Data from the CDC shows that approximately 1.3 million women underwent a cesarean section operation in 2010, an alarming statistic that indicates over a third of new mothers in America are delivering their babies through this major invasive surgery. This marks a record high for the operation, which has risen by 53% between 1996 and 2007, and pushes cesarean section operations to the position of most common surgical procedure performed in American hospitals.
The current rate of c-sections performed is about 50% higher than the rate recommended by the WHO, which indicates that there are more patients undergoing this operation than what is medically necessary. In the case that a new mother undergoes a cesarean section without a medical need, there are no proven benefits for the child or the mother (as opposed to natural birth) and can result in short and long term health risks, as with any major surgery, according to Becker’s Hospital Review.
Post-op complications for a patient undergoing c-section surgery include hemorrhage, damaging other organs, causing internal bleeding, blood clots and infection. Unsurprisingly, these complications are three times more likely to occur with cesarean deliveries than they are with vaginal deliveries. Furthermore, C-sections have both health and fertility risks for mothers who plan for subsequent pregnancies. So if the risks are so much higher comparatively, why is the surgery so common?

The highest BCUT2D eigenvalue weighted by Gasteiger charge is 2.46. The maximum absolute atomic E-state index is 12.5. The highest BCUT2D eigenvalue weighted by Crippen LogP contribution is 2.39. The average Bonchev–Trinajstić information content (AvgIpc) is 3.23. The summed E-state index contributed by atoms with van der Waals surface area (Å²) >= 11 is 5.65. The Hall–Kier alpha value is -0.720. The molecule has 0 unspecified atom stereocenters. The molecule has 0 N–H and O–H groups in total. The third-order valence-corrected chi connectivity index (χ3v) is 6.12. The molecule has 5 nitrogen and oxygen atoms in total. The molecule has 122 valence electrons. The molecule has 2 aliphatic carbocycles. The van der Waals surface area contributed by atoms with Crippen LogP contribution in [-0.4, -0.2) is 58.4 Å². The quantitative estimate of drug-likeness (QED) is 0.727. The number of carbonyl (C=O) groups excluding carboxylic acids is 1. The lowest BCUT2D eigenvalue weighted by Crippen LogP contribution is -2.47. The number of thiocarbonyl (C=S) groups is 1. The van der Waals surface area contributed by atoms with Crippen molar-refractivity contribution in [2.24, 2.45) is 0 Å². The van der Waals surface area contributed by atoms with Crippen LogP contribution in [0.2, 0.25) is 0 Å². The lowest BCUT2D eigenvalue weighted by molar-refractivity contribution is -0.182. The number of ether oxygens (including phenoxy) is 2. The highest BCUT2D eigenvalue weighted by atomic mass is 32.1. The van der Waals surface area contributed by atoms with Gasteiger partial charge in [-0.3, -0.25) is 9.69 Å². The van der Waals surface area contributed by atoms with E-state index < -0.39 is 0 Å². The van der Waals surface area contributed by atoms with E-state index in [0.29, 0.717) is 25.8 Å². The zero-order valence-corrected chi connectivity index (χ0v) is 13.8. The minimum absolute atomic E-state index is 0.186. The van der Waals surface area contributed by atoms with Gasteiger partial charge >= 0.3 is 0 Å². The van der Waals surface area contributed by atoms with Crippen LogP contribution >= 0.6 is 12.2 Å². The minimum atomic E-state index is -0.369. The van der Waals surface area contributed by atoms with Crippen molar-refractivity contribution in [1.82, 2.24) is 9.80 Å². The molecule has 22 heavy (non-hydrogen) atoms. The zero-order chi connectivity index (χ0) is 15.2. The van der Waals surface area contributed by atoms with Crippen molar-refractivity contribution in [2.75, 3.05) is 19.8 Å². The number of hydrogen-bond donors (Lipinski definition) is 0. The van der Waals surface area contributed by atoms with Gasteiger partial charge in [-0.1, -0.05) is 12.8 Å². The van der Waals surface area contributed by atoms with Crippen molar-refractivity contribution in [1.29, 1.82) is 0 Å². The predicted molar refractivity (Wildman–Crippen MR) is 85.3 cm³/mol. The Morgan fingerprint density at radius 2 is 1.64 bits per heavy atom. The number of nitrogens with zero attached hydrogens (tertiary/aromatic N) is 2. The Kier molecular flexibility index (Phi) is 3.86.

Explaining the c-section boom
Neel Shah, MD, assistant professor of obstetrics, gynecology and reproductive biology at Harvard Medical School, believes that the rate of C-sections correlates with the institutional procedures spelt out by the administration of the given hospital. He said:
“There is incredible variation in C-section rates from hospital to hospital. It ranges from 7 to 70 percent of births,” Shah said, “which indicates the greatest risk factor for a woman to have a C-section may be the hospital she goes to — not her own risks or preference — but which door she walks through.”
While there is currently no cut-and-dry solution to this problem, Shah, among other healthcare professionals, is looking for a way to improve the low-intervention rates by bringing to light the inherent problem that exists within the way the hospitals are being operated.
“Both the solution and the barrier is something at the hospital level.” Shah said, “The fact that C-section rates are so different from place to place means there is something going on at the hospital level we don't understand.”
Shah advises for institutions with high C-section rates to look hospitals who are performing with rates closer to the standard of the World Health Organization recommendation. He said:
“We have to look at the people who are doing well and spread those ideas to other places... How labor and delivery units are managed is different from place to place, and we have never characterized what those meaningful differences are. That's the work that will show us what makes a high-performing versus a low-performing hospital on C-section rates.”
In his final thoughts, Shah also noted that nearly 20,000 surgical complications occur every year, resulting in preventable healthcare costs that amount to over $5 billion. This is not only money that could be saved, but it is also pain and suffering that could have been prevented.
Aptly named, Enclothed Cognition is the official Medelita blog for medical professionals interested in topics relevant to a discerning and inquisitive audience. Medelita was founded by a licensed clinician who felt strongly about the connection between focus, poise and appearance.